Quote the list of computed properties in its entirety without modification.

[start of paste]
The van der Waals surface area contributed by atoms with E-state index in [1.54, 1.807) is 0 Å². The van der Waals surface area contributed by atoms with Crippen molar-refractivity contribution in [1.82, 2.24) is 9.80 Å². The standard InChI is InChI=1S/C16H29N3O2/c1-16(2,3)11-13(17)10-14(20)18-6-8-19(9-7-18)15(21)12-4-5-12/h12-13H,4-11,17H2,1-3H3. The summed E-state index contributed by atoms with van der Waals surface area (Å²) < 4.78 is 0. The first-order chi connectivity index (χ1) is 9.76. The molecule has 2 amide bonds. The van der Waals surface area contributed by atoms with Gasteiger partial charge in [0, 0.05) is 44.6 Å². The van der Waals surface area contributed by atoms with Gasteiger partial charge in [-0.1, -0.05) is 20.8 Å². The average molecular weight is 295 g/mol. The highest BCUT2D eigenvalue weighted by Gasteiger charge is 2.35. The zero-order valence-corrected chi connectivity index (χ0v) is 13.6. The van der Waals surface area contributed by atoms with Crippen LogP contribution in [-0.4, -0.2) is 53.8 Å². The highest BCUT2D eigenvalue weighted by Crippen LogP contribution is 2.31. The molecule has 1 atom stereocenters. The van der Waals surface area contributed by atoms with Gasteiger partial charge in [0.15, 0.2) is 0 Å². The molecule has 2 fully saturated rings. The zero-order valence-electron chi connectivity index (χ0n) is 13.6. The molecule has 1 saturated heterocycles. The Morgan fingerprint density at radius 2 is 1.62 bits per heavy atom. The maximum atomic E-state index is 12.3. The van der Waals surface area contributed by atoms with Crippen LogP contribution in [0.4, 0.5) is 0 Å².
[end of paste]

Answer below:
The van der Waals surface area contributed by atoms with E-state index in [1.54, 1.807) is 0 Å². The van der Waals surface area contributed by atoms with Crippen molar-refractivity contribution in [1.82, 2.24) is 9.80 Å². The standard InChI is InChI=1S/C16H29N3O2/c1-16(2,3)11-13(17)10-14(20)18-6-8-19(9-7-18)15(21)12-4-5-12/h12-13H,4-11,17H2,1-3H3. The summed E-state index contributed by atoms with van der Waals surface area (Å²) < 4.78 is 0. The first-order chi connectivity index (χ1) is 9.76. The molecule has 2 amide bonds. The van der Waals surface area contributed by atoms with Gasteiger partial charge in [0, 0.05) is 44.6 Å². The van der Waals surface area contributed by atoms with Gasteiger partial charge in [-0.1, -0.05) is 20.8 Å². The average molecular weight is 295 g/mol. The highest BCUT2D eigenvalue weighted by Gasteiger charge is 2.35. The zero-order valence-corrected chi connectivity index (χ0v) is 13.6. The van der Waals surface area contributed by atoms with Crippen LogP contribution in [-0.4, -0.2) is 53.8 Å². The highest BCUT2D eigenvalue weighted by Crippen LogP contribution is 2.31. The molecule has 1 atom stereocenters. The van der Waals surface area contributed by atoms with Gasteiger partial charge in [0.15, 0.2) is 0 Å². The molecule has 2 fully saturated rings. The zero-order valence-electron chi connectivity index (χ0n) is 13.6. The molecule has 1 saturated heterocycles. The Morgan fingerprint density at radius 2 is 1.62 bits per heavy atom. The maximum atomic E-state index is 12.3. The van der Waals surface area contributed by atoms with Crippen LogP contribution in [0.4, 0.5) is 0 Å².